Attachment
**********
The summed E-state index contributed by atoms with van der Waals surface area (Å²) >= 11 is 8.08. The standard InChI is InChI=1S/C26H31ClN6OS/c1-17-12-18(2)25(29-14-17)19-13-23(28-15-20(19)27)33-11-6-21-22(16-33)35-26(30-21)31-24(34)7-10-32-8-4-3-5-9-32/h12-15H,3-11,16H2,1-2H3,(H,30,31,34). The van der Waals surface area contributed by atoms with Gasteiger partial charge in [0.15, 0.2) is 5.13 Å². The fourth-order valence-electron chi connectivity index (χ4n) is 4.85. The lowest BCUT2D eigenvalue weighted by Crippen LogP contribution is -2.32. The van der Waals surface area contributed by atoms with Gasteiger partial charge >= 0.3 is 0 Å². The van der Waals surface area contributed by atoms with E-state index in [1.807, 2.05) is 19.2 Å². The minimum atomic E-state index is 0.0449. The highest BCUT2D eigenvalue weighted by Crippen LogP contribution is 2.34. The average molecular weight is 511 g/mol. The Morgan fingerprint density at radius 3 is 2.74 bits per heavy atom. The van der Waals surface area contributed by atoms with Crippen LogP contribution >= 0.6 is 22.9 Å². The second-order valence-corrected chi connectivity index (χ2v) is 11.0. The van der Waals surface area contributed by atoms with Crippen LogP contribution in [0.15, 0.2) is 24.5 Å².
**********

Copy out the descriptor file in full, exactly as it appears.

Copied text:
The summed E-state index contributed by atoms with van der Waals surface area (Å²) >= 11 is 8.08. The standard InChI is InChI=1S/C26H31ClN6OS/c1-17-12-18(2)25(29-14-17)19-13-23(28-15-20(19)27)33-11-6-21-22(16-33)35-26(30-21)31-24(34)7-10-32-8-4-3-5-9-32/h12-15H,3-11,16H2,1-2H3,(H,30,31,34). The van der Waals surface area contributed by atoms with Gasteiger partial charge in [0.15, 0.2) is 5.13 Å². The fourth-order valence-electron chi connectivity index (χ4n) is 4.85. The lowest BCUT2D eigenvalue weighted by Crippen LogP contribution is -2.32. The van der Waals surface area contributed by atoms with Gasteiger partial charge >= 0.3 is 0 Å². The van der Waals surface area contributed by atoms with E-state index in [1.807, 2.05) is 19.2 Å². The minimum atomic E-state index is 0.0449. The highest BCUT2D eigenvalue weighted by Crippen LogP contribution is 2.34. The average molecular weight is 511 g/mol. The Morgan fingerprint density at radius 3 is 2.74 bits per heavy atom. The van der Waals surface area contributed by atoms with Crippen LogP contribution >= 0.6 is 22.9 Å². The second-order valence-corrected chi connectivity index (χ2v) is 11.0. The van der Waals surface area contributed by atoms with Crippen LogP contribution in [0.15, 0.2) is 24.5 Å².